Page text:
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How the death of Tina Fontaine has finally forced it to face its festering race problem.

Nancy Macdonald

“Oh Goddd how long are aboriginal people going to use what happened as a crutch to suck more money out of Canadians?” Winnipeg teacher Brad Badiuk wrote on Facebook last month. “They have contributed NOTHING to the development of Canada. Just standing with their hand out. Get to work, tear the treaties and shut the FK up already. Why am I on the hook for their cultural support?”

Another day in Winnipeg, another hateful screed against the city’s growing indigenous population. This one from a teacher (now on unpaid leave) at Kelvin High School, long considered among the city’s progressive schools—alma mater to just about every Winipegger of note, from Marshall McLuhan to Izzy Asper, Fred Penner and Neil Young.

Badiuk’s comments came to light the day Rinelle Harper—the shy 16-year-old indigenous girl left for dead in the city’s Assiniboine River after a brutal sexual assault—spoke publicly for the first time after her recovery. She called for an inquiry to help explain why so many indigenous girls and women are being murdered in Winnipeg, and elsewhere in Canada.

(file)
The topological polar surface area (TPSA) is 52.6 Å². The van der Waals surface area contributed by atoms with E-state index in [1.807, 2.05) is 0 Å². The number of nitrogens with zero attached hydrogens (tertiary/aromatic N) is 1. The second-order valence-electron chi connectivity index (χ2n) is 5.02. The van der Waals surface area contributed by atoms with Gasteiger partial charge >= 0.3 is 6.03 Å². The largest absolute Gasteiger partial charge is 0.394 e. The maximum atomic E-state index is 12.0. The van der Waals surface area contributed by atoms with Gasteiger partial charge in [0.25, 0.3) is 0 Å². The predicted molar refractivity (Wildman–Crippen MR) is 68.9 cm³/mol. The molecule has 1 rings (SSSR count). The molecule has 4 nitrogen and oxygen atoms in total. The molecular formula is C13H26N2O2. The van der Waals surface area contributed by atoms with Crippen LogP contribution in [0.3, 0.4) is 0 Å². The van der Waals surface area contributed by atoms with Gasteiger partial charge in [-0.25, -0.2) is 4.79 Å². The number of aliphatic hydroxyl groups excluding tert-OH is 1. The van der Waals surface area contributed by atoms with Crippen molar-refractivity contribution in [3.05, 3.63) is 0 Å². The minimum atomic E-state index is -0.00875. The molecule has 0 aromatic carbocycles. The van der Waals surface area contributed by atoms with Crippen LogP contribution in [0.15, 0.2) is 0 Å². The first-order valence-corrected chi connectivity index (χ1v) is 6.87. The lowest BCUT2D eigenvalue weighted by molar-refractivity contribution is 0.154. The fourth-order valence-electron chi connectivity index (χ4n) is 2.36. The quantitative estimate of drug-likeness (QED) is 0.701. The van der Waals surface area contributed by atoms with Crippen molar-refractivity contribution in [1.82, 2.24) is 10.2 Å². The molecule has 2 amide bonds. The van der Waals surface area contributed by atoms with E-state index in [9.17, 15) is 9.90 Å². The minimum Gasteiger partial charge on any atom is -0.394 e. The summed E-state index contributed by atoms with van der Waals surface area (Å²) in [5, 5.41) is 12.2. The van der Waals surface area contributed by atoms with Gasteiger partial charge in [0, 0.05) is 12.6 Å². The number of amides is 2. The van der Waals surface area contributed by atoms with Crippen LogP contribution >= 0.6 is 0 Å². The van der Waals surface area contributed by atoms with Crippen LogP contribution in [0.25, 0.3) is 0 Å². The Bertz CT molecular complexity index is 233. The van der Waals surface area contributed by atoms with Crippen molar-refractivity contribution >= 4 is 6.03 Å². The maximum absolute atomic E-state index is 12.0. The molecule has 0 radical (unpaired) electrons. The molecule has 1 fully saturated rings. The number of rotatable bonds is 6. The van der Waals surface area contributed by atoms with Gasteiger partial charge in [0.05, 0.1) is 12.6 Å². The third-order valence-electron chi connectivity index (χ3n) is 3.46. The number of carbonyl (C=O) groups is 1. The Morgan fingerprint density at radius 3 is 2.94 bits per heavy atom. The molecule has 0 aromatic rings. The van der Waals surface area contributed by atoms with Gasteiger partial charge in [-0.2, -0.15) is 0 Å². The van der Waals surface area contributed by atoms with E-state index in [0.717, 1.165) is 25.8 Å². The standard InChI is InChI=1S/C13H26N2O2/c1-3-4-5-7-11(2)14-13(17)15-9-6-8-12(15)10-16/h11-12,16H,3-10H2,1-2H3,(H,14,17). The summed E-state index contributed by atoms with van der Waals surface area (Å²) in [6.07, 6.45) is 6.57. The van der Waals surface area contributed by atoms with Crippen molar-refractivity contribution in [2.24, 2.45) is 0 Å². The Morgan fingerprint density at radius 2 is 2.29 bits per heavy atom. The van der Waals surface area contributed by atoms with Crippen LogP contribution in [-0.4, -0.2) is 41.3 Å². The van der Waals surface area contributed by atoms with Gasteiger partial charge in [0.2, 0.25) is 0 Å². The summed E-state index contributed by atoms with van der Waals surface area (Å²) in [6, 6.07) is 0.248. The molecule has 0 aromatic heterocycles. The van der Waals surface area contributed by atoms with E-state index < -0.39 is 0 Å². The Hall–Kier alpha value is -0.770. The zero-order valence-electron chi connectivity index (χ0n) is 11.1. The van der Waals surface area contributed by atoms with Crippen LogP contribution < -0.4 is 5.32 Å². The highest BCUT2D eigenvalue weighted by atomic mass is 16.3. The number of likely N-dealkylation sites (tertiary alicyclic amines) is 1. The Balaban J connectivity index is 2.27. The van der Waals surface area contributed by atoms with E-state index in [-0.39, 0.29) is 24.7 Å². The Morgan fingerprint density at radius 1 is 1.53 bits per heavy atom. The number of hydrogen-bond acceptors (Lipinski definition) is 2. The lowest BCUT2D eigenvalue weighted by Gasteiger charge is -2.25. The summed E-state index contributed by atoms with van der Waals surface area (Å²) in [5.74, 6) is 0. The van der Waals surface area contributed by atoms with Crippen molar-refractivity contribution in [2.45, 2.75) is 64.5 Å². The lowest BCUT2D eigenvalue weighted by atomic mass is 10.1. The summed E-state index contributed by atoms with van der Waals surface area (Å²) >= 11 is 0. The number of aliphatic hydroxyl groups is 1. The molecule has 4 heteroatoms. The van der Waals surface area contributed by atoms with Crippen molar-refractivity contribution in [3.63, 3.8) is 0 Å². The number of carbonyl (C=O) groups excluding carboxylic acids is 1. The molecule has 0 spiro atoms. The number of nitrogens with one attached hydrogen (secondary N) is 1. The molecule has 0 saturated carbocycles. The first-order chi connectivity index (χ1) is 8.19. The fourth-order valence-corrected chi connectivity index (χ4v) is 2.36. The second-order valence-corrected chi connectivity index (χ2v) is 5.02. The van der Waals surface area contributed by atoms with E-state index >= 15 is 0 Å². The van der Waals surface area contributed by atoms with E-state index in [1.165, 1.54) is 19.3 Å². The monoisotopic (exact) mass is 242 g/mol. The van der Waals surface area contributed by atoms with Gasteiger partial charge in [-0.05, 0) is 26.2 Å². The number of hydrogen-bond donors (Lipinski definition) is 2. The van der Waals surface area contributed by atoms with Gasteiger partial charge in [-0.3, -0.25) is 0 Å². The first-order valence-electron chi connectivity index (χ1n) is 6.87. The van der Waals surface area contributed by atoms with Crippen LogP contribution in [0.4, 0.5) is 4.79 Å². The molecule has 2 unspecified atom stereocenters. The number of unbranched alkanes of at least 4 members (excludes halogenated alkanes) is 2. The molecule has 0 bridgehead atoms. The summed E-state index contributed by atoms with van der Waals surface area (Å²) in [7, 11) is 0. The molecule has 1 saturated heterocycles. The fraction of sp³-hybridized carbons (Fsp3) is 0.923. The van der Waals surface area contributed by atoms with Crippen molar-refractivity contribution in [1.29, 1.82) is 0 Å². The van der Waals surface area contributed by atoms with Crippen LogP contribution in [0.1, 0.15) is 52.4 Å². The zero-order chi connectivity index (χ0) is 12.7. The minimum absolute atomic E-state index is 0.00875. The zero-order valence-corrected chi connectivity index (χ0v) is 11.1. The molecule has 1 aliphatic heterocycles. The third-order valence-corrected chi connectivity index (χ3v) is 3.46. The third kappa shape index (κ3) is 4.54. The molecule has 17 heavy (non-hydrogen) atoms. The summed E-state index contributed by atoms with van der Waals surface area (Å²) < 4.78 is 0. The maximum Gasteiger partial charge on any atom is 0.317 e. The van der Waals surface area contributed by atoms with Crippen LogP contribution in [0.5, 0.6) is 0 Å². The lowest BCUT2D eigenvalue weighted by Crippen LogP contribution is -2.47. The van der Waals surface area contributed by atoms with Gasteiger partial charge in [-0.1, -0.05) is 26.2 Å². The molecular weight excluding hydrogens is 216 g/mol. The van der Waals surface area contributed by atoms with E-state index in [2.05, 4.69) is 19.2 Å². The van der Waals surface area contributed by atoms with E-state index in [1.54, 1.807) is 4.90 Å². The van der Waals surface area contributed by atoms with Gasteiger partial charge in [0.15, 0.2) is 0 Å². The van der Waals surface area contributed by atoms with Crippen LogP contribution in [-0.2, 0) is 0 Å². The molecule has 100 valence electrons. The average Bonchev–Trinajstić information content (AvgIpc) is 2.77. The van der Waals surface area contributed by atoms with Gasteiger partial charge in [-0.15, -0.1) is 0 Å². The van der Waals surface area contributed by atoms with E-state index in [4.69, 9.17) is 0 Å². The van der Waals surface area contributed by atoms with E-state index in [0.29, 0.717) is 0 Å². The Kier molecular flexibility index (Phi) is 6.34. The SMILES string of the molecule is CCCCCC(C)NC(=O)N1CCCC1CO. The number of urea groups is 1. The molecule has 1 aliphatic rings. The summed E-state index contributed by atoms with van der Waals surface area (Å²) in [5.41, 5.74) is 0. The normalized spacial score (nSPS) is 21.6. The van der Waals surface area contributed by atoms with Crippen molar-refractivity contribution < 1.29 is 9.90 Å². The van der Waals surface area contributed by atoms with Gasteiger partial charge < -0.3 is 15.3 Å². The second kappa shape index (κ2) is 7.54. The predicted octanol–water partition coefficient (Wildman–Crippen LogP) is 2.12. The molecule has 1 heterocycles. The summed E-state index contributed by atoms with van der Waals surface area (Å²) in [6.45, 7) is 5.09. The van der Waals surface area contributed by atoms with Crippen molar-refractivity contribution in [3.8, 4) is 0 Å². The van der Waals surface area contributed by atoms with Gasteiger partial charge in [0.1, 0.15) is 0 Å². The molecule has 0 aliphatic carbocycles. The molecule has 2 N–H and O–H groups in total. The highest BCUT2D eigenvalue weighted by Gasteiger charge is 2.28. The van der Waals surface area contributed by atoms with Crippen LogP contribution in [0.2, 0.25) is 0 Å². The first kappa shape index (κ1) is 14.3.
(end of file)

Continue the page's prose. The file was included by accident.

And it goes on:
Badiuk’s comments came while the city was still reeling from the murder of Tina Fontaine, a 15-year-old child from the Sagkeeng First Nation who was wrapped in plastic and tossed into the Red River after being sexually exploited in the city’s core.

They came after Nunavummiuq musician Tanya Tagaq, last year’s Polaris Music Prize winner, who complained that while out to lunch in downtown Winnipeg where she was performing with the city’s ballet this fall, “a man started following me calling me a ‘sexy little Indian’ and asking to f–k.”

They came the very week an inquest issued its findings in the death of Brian Sinclair, an indigenous 45-year-old who died from an entirely treatable infection after being ignored for 34 hours in a city ER.

They came in the wake of a civic election dominated by race relations after a racist rant by a frontrunner’s wife went viral: “I’m really tired of getting harassed by the drunken native guys” downtown, Gord Steeves’s wife, Lori, wrote on Facebook. “We all donate enough money to keep their sorry asses on welfare, so shut the f–k up and don’t ask me for another handout!” The former city councillor and long-serving, centrist politician didn’t bother apologizing. He lost, but not because of this.